They offered me extremely generic responses, linking me back to the very articles that I had explained I had complied to. After several exchanges via live chat, I was asked to speak to someone via a live phone call at 7pm on a Saturday (the next available slot from the ‘next tier’ of technicians).
So, even though it interrupted my weekend, I awaiting the phone call which came through at 8:08pm. But, by this time, I was just glad someone would be willing to hear me out and hopefully solve the problem. Although friendly, the phone call concluded very quickly that they would need to put me through the third tier or technicians for further assistance. I was told that they would email me on the Sunday and that I would receive a phone call later that day to make sure everything had been sorted.
I left that phone call thinking there was light at the end of the tunnel, but upon receiving the same generic email from before the phone call, I realised I was just being passed in circles. There was no follow-up phone call and all subsequent emails were templates outlining the same articles on how to ‘better comply’ with Microsofts’ magic algorithm. So magic, in fact, that there is nothing they can do to change or help someone who is inexplicably being blocked.
So, three months, 18 emails, countless chat windows and one phone call I was back at square one, and to this day – I remain in the same state as where I started. Microsoft could not care less that it has effected my business and increased my workload by 50%. For work, I now have had to sign up a business hotmail account that is used exclusively for emailing other hotmail customers. Since that’s the only way the emails will get through.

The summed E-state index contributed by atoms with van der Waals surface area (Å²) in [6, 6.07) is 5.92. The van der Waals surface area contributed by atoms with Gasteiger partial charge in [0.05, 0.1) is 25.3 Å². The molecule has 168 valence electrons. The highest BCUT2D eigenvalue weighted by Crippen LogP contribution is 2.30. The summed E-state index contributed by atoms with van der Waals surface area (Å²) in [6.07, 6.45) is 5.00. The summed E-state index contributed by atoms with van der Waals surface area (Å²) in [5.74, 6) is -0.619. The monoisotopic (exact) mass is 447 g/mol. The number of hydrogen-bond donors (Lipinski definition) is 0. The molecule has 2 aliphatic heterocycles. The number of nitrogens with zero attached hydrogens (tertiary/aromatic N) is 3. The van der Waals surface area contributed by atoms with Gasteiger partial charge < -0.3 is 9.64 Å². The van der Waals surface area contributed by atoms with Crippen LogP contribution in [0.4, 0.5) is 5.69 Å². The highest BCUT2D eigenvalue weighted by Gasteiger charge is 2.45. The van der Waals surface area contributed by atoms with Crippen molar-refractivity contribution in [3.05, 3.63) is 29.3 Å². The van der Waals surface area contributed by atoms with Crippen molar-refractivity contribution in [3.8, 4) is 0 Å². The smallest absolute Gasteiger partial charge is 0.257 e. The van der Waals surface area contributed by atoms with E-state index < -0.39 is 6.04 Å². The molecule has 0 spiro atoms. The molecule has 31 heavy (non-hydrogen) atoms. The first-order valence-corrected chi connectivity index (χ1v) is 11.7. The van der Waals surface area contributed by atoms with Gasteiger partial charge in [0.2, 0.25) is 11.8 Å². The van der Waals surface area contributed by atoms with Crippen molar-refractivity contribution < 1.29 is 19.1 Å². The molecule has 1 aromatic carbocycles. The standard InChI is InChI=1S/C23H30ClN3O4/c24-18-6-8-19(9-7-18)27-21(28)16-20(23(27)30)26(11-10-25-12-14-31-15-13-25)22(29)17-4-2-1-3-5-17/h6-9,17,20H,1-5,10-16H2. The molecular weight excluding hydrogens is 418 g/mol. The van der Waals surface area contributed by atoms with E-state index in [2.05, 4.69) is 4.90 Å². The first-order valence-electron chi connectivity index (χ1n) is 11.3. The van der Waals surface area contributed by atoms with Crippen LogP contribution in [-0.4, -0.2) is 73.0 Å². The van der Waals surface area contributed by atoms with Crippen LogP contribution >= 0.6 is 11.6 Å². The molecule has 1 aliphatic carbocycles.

Sickened and totally exhausted after trying literally everything to fix this issue, I am left with no other options for my business. But when it comes to my personal emails, I can make a decision to move away from Microsoft permanently. Aside from boycotting the company who caused me so much hassle, there is a more serious reason – I don’t want Microsoft deciding which emails I receive and which ones I don’t.
So I will no longer be using my hotmail accounts, if you wish to reach me – do so at firstname.lastname@example.org.
I’m not looking for a mass-exit of the technology giant, I think that would be pointless. But I would urge all hotmail users to consider switching after learning what I have about this service.